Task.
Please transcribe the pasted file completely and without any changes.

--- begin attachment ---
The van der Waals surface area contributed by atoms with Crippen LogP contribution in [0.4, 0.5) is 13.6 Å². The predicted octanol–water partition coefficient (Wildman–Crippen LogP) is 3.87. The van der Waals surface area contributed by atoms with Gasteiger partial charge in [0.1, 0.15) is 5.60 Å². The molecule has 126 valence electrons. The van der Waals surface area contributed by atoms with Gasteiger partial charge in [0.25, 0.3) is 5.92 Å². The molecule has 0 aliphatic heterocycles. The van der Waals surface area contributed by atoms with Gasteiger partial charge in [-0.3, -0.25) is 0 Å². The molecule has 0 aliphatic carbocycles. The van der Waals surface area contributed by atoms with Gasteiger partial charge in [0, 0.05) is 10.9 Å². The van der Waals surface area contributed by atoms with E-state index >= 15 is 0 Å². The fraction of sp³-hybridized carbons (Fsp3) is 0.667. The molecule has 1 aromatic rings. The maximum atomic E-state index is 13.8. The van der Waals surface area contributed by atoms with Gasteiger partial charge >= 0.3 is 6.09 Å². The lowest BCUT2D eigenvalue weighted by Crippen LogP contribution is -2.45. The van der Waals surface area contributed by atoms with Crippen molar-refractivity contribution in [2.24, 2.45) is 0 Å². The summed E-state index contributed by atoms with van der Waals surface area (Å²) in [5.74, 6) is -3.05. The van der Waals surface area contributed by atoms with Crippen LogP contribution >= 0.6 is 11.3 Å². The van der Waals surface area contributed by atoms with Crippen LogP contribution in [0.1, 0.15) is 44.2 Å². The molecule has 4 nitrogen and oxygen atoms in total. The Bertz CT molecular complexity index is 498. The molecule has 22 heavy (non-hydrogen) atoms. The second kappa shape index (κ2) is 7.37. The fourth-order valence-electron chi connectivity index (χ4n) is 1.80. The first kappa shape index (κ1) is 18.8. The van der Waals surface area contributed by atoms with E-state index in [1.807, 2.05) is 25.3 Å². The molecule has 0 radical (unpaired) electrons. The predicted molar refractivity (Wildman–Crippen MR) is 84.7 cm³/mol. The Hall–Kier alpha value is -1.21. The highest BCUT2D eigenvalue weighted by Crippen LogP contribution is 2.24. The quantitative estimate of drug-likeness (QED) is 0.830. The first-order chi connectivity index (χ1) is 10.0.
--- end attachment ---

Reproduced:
The van der Waals surface area contributed by atoms with Crippen LogP contribution in [0.4, 0.5) is 13.6 Å². The predicted octanol–water partition coefficient (Wildman–Crippen LogP) is 3.87. The van der Waals surface area contributed by atoms with Gasteiger partial charge in [0.1, 0.15) is 5.60 Å². The molecule has 126 valence electrons. The van der Waals surface area contributed by atoms with Gasteiger partial charge in [0.25, 0.3) is 5.92 Å². The molecule has 0 aliphatic heterocycles. The van der Waals surface area contributed by atoms with Gasteiger partial charge in [-0.3, -0.25) is 0 Å². The molecule has 0 aliphatic carbocycles. The van der Waals surface area contributed by atoms with Gasteiger partial charge in [0, 0.05) is 10.9 Å². The van der Waals surface area contributed by atoms with E-state index >= 15 is 0 Å². The fraction of sp³-hybridized carbons (Fsp3) is 0.667. The molecule has 1 aromatic rings. The maximum atomic E-state index is 13.8. The van der Waals surface area contributed by atoms with Gasteiger partial charge >= 0.3 is 6.09 Å². The lowest BCUT2D eigenvalue weighted by Crippen LogP contribution is -2.45. The van der Waals surface area contributed by atoms with Crippen molar-refractivity contribution in [2.24, 2.45) is 0 Å². The summed E-state index contributed by atoms with van der Waals surface area (Å²) in [5.74, 6) is -3.05. The van der Waals surface area contributed by atoms with Crippen LogP contribution >= 0.6 is 11.3 Å². The van der Waals surface area contributed by atoms with Crippen LogP contribution in [0.1, 0.15) is 44.2 Å². The molecule has 4 nitrogen and oxygen atoms in total. The Bertz CT molecular complexity index is 498. The molecule has 22 heavy (non-hydrogen) atoms. The second kappa shape index (κ2) is 7.37. The fourth-order valence-electron chi connectivity index (χ4n) is 1.80. The first kappa shape index (κ1) is 18.8. The van der Waals surface area contributed by atoms with E-state index in [1.807, 2.05) is 25.3 Å². The molecule has 0 radical (unpaired) electrons. The predicted molar refractivity (Wildman–Crippen MR) is 84.7 cm³/mol. The Hall–Kier alpha value is -1.21. The highest BCUT2D eigenvalue weighted by Crippen LogP contribution is 2.24. The quantitative estimate of drug-likeness (QED) is 0.830. The first-order chi connectivity index (χ1) is 10.0.